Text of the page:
Arguments could be made for how the toxic culture of politicking, manoeuvring and party-hopping seem to have taken precedence over the governing of the country, effectively stymying the decisive actions we need to get us out of the Covid-19 hell we’re in, but on a technical level, our executive, judiciary and armed forces are still functional. However, the issue of whether some or all of them maintain their professional independence is certainly up for debate.

Verdict: Partially failed

  1. Suffers from crumbling infrastructures, faltering utility supplies and educational and health facilities, and deteriorating basic human-development indicators, such as infant mortality and literacy rates.

Our infrastructure is largely intact, utilities are functional, infant mortality is low and literacy rates are high, which are all good things. Although the Covid-19 carnage has exposed the frailty of our medical and educational sectors, as previously elucidated, most others are operational. So let’s give it the benefit of the doubt.

Verdict: Passed

  1. Creates an environment of flourishing corruption and negative growth rates, where honest economic activity cannot flourish.

At number 62 out of 180 countries, our corruption ranking isn’t something to be particularly proud of. However, it still isn’t dire enough that economic activity can’t flourish. We have a decent entrepreneurial culture and enough success stories to prove that businesses can thrive and succeed in Malaysia.

However, the government’s bungled handling of the resurgence of Covid-19 cases has foreign investors worried and seriously considering relocation. Japanese, German and Dutch trade groups have panned the government’s haphazardly orchestrated lockdowns and vague, inconsistent guidelines.

For instance, in a letter to Johor menteri besar Hasni Mohammad, the Malaysian Dutch Business Council said: “Any further closures from the EMCO areas mentioned above will result in the HQ of these established companies to rethink current and future investments in Johor. We call on you to help stop the flight of those investors that have trusted Johor with their investments. We urge you to be precise and targeted in action, using data not as a sentiment but as a guide”.

Echoing this, the Malaysian-German Chamber of Commerce and Industry wrote to the prime minister saying: “Most importantly, consistent and clear communication is necessary, so that enforcement, publication of SOPs and recovery plans are well-aligned. We suggest executing stricter controls at manufacturing facilities and related dormitories, rather than closing down all facilities and harming the entire economy.”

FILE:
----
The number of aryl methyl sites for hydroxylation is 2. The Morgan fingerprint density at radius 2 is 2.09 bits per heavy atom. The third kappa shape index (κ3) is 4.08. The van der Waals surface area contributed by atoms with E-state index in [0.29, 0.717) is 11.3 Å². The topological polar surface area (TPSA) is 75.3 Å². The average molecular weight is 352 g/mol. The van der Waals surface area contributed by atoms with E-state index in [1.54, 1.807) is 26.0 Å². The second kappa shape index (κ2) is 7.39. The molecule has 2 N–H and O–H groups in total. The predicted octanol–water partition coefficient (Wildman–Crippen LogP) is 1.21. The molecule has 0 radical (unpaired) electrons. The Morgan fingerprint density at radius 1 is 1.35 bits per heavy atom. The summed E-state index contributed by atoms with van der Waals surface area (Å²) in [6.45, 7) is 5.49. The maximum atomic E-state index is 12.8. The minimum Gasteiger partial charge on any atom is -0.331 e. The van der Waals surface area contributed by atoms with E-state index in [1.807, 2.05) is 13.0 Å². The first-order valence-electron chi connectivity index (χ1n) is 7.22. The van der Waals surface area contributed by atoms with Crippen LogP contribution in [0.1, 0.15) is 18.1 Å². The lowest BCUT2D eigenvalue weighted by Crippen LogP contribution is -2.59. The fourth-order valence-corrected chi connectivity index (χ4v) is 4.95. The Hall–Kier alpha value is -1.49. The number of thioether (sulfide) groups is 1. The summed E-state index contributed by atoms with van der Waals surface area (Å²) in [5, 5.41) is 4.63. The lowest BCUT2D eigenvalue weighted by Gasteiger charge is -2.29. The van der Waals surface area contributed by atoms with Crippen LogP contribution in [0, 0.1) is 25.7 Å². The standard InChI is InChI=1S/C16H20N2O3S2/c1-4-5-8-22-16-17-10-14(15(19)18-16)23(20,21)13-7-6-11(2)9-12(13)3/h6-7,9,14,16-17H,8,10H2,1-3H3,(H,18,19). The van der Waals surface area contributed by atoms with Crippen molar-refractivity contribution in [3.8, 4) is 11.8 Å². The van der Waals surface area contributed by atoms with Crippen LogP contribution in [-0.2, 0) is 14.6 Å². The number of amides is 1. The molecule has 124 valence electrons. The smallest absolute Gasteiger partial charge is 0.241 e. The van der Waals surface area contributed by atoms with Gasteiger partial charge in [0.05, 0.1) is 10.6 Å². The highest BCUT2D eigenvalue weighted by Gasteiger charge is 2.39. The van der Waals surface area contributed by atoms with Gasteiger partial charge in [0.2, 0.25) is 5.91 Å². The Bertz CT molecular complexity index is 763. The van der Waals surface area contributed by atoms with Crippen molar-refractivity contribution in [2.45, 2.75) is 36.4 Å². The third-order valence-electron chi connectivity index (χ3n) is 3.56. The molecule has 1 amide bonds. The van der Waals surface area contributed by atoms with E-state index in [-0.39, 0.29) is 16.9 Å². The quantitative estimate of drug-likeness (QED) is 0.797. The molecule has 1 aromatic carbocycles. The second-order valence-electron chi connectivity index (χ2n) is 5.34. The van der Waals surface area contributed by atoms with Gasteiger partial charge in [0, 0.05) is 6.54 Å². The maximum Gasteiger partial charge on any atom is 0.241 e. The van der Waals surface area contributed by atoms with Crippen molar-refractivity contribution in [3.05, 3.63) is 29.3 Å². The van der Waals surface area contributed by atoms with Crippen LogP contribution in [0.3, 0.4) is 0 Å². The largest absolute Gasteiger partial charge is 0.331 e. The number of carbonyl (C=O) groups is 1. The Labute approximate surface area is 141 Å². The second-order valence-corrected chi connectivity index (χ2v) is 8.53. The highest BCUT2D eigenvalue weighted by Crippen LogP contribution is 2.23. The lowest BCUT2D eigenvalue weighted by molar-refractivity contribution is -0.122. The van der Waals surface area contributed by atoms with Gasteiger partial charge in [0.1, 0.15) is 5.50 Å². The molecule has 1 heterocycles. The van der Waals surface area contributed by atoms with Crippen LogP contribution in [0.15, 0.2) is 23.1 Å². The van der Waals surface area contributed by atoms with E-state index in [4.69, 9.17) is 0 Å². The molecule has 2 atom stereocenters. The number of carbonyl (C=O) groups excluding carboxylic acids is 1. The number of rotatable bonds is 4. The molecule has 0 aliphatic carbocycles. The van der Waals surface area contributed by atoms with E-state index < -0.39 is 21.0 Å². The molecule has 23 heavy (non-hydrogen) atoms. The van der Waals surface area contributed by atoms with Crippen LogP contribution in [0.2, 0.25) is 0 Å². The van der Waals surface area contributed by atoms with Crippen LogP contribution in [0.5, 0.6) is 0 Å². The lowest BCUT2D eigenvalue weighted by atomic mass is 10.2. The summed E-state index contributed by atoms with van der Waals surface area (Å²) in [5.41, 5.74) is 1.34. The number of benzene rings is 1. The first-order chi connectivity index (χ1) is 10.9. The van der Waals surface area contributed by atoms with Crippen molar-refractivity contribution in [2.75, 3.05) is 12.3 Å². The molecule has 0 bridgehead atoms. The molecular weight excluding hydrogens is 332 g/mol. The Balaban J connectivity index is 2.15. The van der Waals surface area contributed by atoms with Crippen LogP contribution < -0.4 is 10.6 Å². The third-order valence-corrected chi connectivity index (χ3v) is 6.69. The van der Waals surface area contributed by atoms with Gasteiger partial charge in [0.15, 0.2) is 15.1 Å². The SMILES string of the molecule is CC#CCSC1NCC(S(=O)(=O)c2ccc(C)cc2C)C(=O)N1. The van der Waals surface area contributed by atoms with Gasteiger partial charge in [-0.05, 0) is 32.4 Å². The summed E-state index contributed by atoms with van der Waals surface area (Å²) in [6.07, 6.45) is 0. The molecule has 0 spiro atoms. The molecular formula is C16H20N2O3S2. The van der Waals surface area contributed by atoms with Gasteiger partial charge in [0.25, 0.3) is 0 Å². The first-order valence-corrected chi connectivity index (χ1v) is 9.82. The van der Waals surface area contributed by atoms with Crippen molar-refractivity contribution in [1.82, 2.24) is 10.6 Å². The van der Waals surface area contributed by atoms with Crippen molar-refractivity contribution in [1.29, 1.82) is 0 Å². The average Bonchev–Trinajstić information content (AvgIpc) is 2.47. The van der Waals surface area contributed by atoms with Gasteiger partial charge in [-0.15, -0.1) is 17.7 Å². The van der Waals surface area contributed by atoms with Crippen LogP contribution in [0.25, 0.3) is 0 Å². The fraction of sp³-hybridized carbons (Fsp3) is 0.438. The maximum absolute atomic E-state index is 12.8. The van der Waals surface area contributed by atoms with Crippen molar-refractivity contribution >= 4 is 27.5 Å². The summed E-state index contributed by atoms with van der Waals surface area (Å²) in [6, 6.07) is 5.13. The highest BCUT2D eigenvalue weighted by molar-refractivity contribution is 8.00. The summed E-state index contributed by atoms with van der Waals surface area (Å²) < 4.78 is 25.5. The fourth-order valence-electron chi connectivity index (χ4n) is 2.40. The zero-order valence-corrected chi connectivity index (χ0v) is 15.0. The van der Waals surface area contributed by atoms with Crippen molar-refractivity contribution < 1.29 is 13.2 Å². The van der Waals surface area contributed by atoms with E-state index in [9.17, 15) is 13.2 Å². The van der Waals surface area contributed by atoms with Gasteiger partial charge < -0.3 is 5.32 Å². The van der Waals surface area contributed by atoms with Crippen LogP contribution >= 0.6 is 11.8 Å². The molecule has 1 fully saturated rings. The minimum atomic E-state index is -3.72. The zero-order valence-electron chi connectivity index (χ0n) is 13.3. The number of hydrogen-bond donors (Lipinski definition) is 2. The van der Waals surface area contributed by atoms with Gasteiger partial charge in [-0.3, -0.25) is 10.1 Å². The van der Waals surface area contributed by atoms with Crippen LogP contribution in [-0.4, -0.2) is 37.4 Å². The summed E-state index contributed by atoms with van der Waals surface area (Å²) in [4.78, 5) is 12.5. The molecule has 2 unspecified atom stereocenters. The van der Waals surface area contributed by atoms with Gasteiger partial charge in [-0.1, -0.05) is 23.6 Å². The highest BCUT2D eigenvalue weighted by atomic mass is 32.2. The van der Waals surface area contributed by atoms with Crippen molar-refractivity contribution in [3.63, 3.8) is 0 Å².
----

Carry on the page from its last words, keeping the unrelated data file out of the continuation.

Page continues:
Verdict: Partially failed

  1. Cannot maintain a monopoly on the legitimate use of violence and minimise internal conflict.

The government still has a monopoly on the legitimate use of violence and there aren’t any major conflicts, besides occasional gang fights and pockets of criminal activity.

Verdict: Passed

  1. Cannot provide for the representation and political empowerment of its citizens or protect civil liberties and fundamental human rights.

According to think tank Freedom House, Malaysia has a history of “maintaining power by manipulating electoral districts, appealing to ethnic nationalism, and suppressing criticism through restrictive speech laws and politicised prosecutions of opposition leaders”. Citing these reasons, it gives our nation a freedom rating of 52 over 100 – a barely passing grade.

In addition, Malaysia was recently moved down to the lowest tier possible by the US State Department’s Human Trafficking Report. At Tier 3, we rank lower even than Bangladesh and Thailand and are brushing shoulders with the likes of North Korea and Afghanistan. Quite the company we keep these days.

The report said that: “…the government continued to conflate human trafficking and migrant smuggling crimes and did not adequately address or criminally pursue credible allegations from multiple sources alleging labour trafficking, including in the rubber manufacturing industry and palm oil sector, with the government owning 33% of the third largest palm oil company in the world”.

In addition, local activists have slammed the government for clamping down on dissent and criticism, noting that even cartoonists are being investigated by the police.

Also, the government declared a state of emergency and suspended Parliament in January. It was only after pressure from both the Rulers and the public that the government scheduled a sitting of Parliament for five days from July 26.

Verdict: Partially failed

In conclusion, out of the seven metrics that Encyclopedia Britannica prescribed for a “failed state”, Malaysia passes only two and partially fulfills five. So it’s apparent that even though Malaysia isn’t a failed state now, it certainly seems to be heading in that direction.

Source : FMT